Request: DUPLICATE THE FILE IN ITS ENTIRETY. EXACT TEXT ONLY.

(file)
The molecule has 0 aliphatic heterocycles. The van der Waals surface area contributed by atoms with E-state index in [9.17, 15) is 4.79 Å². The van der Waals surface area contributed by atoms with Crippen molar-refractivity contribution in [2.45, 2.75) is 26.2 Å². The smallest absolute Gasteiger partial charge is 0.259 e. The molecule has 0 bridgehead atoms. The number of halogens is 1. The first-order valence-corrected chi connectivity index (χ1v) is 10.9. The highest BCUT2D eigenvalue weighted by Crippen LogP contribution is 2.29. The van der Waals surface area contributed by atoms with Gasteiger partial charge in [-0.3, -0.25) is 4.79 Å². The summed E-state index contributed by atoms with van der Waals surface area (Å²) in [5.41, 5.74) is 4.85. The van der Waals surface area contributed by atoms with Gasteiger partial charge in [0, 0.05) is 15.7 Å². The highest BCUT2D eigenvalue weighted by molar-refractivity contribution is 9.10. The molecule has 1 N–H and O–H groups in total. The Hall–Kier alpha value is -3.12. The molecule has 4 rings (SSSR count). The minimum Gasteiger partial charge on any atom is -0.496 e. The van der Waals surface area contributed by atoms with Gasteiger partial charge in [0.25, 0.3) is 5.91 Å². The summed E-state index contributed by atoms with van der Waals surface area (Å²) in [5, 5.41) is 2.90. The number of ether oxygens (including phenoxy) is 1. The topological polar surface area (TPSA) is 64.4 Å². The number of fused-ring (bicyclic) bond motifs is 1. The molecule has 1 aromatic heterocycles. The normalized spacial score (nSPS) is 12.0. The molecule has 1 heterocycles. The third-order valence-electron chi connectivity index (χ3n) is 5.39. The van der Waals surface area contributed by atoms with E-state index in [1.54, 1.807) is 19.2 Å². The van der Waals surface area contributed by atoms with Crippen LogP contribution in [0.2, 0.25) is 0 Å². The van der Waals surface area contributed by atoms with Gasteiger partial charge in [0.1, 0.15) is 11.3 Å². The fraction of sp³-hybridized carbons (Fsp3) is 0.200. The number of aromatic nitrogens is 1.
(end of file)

The molecule has 0 aliphatic heterocycles. The van der Waals surface area contributed by atoms with E-state index in [9.17, 15) is 4.79 Å². The van der Waals surface area contributed by atoms with Crippen molar-refractivity contribution in [2.45, 2.75) is 26.2 Å². The smallest absolute Gasteiger partial charge is 0.259 e. The molecule has 0 bridgehead atoms. The number of halogens is 1. The first-order valence-corrected chi connectivity index (χ1v) is 10.9. The highest BCUT2D eigenvalue weighted by Crippen LogP contribution is 2.29. The van der Waals surface area contributed by atoms with Gasteiger partial charge in [-0.3, -0.25) is 4.79 Å². The summed E-state index contributed by atoms with van der Waals surface area (Å²) in [5.41, 5.74) is 4.85. The van der Waals surface area contributed by atoms with Gasteiger partial charge in [0, 0.05) is 15.7 Å². The highest BCUT2D eigenvalue weighted by molar-refractivity contribution is 9.10. The molecule has 1 N–H and O–H groups in total. The Hall–Kier alpha value is -3.12. The molecule has 4 rings (SSSR count). The minimum Gasteiger partial charge on any atom is -0.496 e. The van der Waals surface area contributed by atoms with Gasteiger partial charge in [0.25, 0.3) is 5.91 Å². The summed E-state index contributed by atoms with van der Waals surface area (Å²) in [5, 5.41) is 2.90. The number of ether oxygens (including phenoxy) is 1. The topological polar surface area (TPSA) is 64.4 Å². The number of fused-ring (bicyclic) bond motifs is 1. The molecule has 1 aromatic heterocycles. The normalized spacial score (nSPS) is 12.0. The molecule has 1 heterocycles. The third-order valence-electron chi connectivity index (χ3n) is 5.39. The van der Waals surface area contributed by atoms with E-state index in [1.54, 1.807) is 19.2 Å². The van der Waals surface area contributed by atoms with Crippen LogP contribution in [0.2, 0.25) is 0 Å². The van der Waals surface area contributed by atoms with Gasteiger partial charge in [0.1, 0.15) is 11.3 Å². The fraction of sp³-hybridized carbons (Fsp3) is 0.200. The number of aromatic nitrogens is 1.